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7 Steps to Heal a Broken Heart

Find Therapy

If you need additional help, therapy can be a wonderful resource to provide you with support and new tools to assist in letting go. 

Cognitive-Behavioral Therapy, for example, is a short-term treatment model with measurable goals that can teach you how to change unhelpful, negative automatic thoughts and maladaptive behaviors that stop you from moving on.

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IDEA EXTRACTED FROM:

7 Steps to Heal a Broken Heart

7 Steps to Heal a Broken Heart

https://www.psychologytoday.com/intl/blog/the-dynamics-love/201902/7-steps-heal-broken-heart

psychologytoday.com

7

Key Ideas

Take Your Time

Breaking up can trigger chemical, emotional and physical reactions that cause you to feel lonely, unloveable, depressed, and worthless. 

Instead of pushing yourself to move forward quickly, take time to acknowledge how you are feeling. Your thoughts might be distorted, but your feelings are real. Take the time you need to explore them.

Good Grief

The five stages of grief are: 

  • denial (inability to accept reality), 
  • anger (physical tension, frustration, resentment), 
  • bargaining (magical thinking, pleading to God), 
  • depression (sadness, emptiness, guilt, sleeplessness, loss of appetite, hopelessness),
  • acceptance. 

Become Anti-Social (Media)

Nothing good can come from looking at your ex’s Instagram stories or Facebook timeline. When it comes to social media, just say no.

Try Mindfulness

To manage the unpleasant sensations, thoughts, and feelings, try practicing deep breathing, body scans, meditation, and other mindful activities. 

Allowing things to flow freely, without trying to control, stop, avoid, or manipulate them, will make them less powerful, loosens their grip on you, and gives you the confidence and skill you need to act in the face of them. 

Date Yourself

Rediscover yourself by dating yourself.

  • Set time aside to date yourself by scheduling it in.
  • Decide what you are going to do with that time.
  • Engage in dating prep. Why should you only spend time getting all dolled up for someone else?
  • Go on the date with mindful presence. Be open to the experience, and enjoy the moment.

Remember Why You Broke Up

It may be painful to recall what your ex said when things ended, but it is a necessary part of moving on. 

You need to accept the reality of why the relationship has ended so you can get past it.

Find Therapy

If you need additional help, therapy can be a wonderful resource to provide you with support and new tools to assist in letting go.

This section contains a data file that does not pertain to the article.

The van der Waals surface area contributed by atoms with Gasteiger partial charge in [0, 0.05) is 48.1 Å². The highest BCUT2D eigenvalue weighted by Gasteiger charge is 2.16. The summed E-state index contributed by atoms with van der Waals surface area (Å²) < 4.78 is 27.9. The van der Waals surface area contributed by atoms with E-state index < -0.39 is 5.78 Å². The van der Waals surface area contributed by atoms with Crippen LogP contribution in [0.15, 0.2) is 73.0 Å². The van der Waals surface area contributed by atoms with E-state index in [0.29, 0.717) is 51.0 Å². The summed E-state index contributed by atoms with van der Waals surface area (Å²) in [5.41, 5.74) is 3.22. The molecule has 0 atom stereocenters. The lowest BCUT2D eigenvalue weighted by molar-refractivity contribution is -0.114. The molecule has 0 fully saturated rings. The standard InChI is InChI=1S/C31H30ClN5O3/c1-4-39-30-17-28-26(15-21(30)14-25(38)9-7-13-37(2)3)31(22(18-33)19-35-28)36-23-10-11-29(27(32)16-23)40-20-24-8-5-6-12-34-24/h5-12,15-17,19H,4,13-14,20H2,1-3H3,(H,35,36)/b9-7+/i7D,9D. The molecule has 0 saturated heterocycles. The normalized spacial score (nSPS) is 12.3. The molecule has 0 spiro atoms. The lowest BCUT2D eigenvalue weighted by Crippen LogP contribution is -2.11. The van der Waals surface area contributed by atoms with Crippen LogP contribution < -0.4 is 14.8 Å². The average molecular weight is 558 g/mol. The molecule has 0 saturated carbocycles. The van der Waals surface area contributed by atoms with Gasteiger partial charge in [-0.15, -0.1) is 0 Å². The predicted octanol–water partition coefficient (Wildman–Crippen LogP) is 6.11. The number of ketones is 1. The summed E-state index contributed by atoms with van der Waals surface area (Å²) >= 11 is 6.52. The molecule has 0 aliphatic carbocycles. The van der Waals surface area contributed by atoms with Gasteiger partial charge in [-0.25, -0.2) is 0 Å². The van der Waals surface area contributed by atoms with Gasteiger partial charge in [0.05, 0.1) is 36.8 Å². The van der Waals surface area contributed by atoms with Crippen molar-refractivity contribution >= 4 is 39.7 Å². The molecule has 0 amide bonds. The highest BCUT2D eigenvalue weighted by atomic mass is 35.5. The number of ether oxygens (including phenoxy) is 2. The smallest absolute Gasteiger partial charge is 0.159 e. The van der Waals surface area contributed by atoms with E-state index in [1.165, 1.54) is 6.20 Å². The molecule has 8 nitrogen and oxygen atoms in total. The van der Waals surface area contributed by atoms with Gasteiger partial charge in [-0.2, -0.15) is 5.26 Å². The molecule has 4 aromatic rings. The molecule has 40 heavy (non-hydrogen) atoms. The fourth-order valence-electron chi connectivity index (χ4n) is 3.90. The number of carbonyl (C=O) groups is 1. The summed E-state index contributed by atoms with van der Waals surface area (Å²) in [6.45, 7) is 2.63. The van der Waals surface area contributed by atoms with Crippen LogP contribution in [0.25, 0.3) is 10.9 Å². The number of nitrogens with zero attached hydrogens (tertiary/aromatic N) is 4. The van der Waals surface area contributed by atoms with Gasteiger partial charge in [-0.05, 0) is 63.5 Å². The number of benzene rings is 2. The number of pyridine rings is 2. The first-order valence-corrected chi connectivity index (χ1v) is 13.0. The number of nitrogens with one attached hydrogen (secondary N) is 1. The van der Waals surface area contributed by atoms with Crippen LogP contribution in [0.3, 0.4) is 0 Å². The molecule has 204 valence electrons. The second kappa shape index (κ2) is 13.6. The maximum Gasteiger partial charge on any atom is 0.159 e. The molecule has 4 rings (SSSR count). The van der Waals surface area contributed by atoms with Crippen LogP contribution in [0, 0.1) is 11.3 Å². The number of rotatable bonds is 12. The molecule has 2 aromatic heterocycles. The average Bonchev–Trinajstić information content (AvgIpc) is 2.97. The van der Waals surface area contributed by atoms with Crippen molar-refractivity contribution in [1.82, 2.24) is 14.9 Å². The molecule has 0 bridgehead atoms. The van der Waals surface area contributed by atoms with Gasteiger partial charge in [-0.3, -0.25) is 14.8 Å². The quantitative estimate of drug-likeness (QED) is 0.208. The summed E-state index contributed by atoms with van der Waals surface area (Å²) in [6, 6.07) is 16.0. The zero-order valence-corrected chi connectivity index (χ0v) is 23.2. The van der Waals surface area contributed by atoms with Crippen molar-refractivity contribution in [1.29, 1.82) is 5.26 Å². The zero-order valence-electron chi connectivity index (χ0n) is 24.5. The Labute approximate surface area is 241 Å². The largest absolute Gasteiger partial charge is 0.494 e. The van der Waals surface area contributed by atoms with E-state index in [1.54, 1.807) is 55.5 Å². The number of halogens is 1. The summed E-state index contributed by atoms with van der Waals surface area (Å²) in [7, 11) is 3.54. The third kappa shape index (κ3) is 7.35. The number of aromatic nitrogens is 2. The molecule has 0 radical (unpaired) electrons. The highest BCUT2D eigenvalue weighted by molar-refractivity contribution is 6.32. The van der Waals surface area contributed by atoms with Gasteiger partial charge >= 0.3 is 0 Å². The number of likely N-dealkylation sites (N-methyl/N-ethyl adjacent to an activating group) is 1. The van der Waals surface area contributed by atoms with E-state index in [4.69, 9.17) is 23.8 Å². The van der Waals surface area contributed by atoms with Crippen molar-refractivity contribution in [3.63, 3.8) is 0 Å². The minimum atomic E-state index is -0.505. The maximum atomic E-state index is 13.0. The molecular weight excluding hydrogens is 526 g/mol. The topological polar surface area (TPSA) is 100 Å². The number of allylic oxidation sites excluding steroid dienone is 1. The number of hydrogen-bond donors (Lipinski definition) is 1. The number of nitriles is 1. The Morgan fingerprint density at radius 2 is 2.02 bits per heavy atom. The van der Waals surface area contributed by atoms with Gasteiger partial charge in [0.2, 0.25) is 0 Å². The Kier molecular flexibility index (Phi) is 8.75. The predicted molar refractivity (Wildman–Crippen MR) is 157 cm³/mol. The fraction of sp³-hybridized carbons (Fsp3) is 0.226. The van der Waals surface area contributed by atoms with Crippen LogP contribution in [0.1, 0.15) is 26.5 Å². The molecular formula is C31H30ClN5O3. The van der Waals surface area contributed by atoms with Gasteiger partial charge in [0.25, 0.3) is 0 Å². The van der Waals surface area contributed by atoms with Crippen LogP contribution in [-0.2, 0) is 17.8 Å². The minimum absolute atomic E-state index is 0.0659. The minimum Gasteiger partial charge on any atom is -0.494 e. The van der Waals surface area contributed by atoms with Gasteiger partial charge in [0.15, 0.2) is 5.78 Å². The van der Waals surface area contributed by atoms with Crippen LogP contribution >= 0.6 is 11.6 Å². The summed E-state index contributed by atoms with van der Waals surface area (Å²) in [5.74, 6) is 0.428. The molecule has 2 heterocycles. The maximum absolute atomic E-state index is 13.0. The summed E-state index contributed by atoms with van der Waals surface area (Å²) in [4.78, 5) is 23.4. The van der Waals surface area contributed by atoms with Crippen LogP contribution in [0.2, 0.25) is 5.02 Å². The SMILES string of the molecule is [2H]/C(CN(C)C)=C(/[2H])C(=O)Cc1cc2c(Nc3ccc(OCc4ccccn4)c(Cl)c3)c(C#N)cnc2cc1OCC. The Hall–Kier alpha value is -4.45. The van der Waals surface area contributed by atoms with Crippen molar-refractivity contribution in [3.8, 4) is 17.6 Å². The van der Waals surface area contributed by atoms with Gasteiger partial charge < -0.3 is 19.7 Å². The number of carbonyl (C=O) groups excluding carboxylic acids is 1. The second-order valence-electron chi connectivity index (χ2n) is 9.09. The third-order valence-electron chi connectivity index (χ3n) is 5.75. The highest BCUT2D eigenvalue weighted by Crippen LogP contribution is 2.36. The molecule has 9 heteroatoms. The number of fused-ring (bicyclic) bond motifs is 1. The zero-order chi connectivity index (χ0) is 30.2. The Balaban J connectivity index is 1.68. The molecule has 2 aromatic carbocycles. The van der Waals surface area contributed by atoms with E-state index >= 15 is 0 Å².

Cognitive-Behavioral Therapy, for example, is a short-term treatment model with measurable goals that can teach you how to change unhelpful, negative automatic thoughts and maladaptive behaviors that stop you from moving on.

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  • Visual reminders are likely to create dopamine surges in your brain that relate to feelings of craving and withdrawal.
  • Replace those surges of dopamine by taking a fitness class. Exercise can also release endorphins that trigger positive feelings.
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Social media stalking your ex

When we are stalking our exes on social media, we will find something we don’t want to see. But the subsequent feel of your heart dropping and the jealousy aren’t conducive to getting over your heartbreak.
Burn all cyber-bridges - limiting your access to your ex will automatically make you feel better.

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The emotional pain of a breakup often results in your body pumping itself full of cortisol, which suppresses the immune system and affects coping mechanisms.

The first step in fixing the problem is understanding that it is normal, according.  So if the littlest things are making you cry, take a moment to recognize that it is most likely caused by your body's response to the breakup.

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Take some time off and let it out

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Listen to sad music

In the short term, it might reinforce or flare up painful memories, but it also normalizes the grief you are feeling so that you know you're not alone.

Talk to supportive people

Family and friends can help, but make sure you recognize their limits as well. 

You may decide that professional help may provide a more neutral and long-lasting perspective. They can also point out deeper patterns of behavior or thinking.

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